I’d heard a few of this band’s singles – most probably Laura, Comfortably Numb and Take Your Mama – on BBC Radio 2 (where else?) before I dragged my friend Denise to see them play the Pyramid Stage on the Saturday morning at Glastonbury 2004. I was so glad I did; it was a performance that has really stuck with me, regardless of the direction the band went in after this first album.
The band started playing the opening bars of Take Your Mama, to a huge cheer, before their vocalists hit the stage. The huge screens either side of the stage caught Jake Shears and Ana Matronic walking backstage as they spotted the size of the crowd. They almost fell over each other in shock, which just made the crowd roar even louder. Unfortunately, although the performance is available on YouTube, that particularly joyous moment isn’t captured.
One of the things I’ve always loved about Glastonbury is that bands don’t always turn up, play their set and leave straightaway. Occasionally, they’ll stay for the whole weekend – particularly if it’s a fresh up-and-coming band enamoured with the festival itself – and you may even catch a glimpse of them walking past you. At some point the next day, I ran into the Scissor Sisters as we both queued up to buy some potato wedges and sour cream from one of the food trucks. Rock and roll!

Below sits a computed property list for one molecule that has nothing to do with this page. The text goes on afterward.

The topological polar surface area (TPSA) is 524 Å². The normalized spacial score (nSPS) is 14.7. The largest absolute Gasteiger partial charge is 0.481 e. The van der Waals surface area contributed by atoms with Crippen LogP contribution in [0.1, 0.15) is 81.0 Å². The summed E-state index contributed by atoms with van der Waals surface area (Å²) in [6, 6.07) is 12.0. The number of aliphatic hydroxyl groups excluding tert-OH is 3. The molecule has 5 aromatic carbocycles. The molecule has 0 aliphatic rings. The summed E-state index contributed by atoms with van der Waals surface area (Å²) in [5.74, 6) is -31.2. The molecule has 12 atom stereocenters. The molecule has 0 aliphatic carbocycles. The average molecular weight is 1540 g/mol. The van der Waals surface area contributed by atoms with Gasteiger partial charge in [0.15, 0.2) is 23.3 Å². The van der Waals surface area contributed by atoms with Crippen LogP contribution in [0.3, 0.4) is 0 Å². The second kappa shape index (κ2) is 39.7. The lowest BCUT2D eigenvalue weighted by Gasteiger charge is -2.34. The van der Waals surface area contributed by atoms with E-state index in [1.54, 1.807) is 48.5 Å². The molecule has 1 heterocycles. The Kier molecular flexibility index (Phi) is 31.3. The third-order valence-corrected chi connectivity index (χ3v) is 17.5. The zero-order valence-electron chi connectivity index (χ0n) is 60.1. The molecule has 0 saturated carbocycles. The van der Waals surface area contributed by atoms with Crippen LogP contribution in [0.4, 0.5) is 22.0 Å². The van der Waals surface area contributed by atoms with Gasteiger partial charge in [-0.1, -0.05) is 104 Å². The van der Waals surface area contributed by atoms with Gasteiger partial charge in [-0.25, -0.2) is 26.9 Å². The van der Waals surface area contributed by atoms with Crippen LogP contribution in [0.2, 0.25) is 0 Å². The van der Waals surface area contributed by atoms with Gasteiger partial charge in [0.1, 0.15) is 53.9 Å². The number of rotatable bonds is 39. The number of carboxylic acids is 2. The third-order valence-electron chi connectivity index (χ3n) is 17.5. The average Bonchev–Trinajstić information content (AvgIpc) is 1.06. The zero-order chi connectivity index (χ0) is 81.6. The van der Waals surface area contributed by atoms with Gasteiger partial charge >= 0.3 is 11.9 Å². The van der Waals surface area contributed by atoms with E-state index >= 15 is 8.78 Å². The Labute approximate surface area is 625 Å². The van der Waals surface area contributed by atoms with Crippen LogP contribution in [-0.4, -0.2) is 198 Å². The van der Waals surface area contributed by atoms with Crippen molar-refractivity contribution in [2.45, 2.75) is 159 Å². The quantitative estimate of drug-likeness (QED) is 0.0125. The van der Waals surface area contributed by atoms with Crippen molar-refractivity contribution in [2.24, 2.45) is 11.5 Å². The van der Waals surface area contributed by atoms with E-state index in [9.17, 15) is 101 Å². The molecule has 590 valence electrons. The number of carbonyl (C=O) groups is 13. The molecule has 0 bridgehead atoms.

I lost touch with the band after this record. Their brand of music – half Elton John, half Talking Heads – is perfect radio-friendly single material, and their brilliant collaboration with Elton on I Don’t Feel Like Dancin’ from their follow-up album is a prime example of this. They seemed to head towards the pop charts and away from the indie-rock charts, and so I didn’t hear as much from them.
I also lost my job around this time, and so I stopped spending as much time in the car listening to the radio. Maybe I lost touch with the Scissor Sisters because I stopped listening to Radio 2.
Hit: Take Your Mama
Hidden Gem: Mary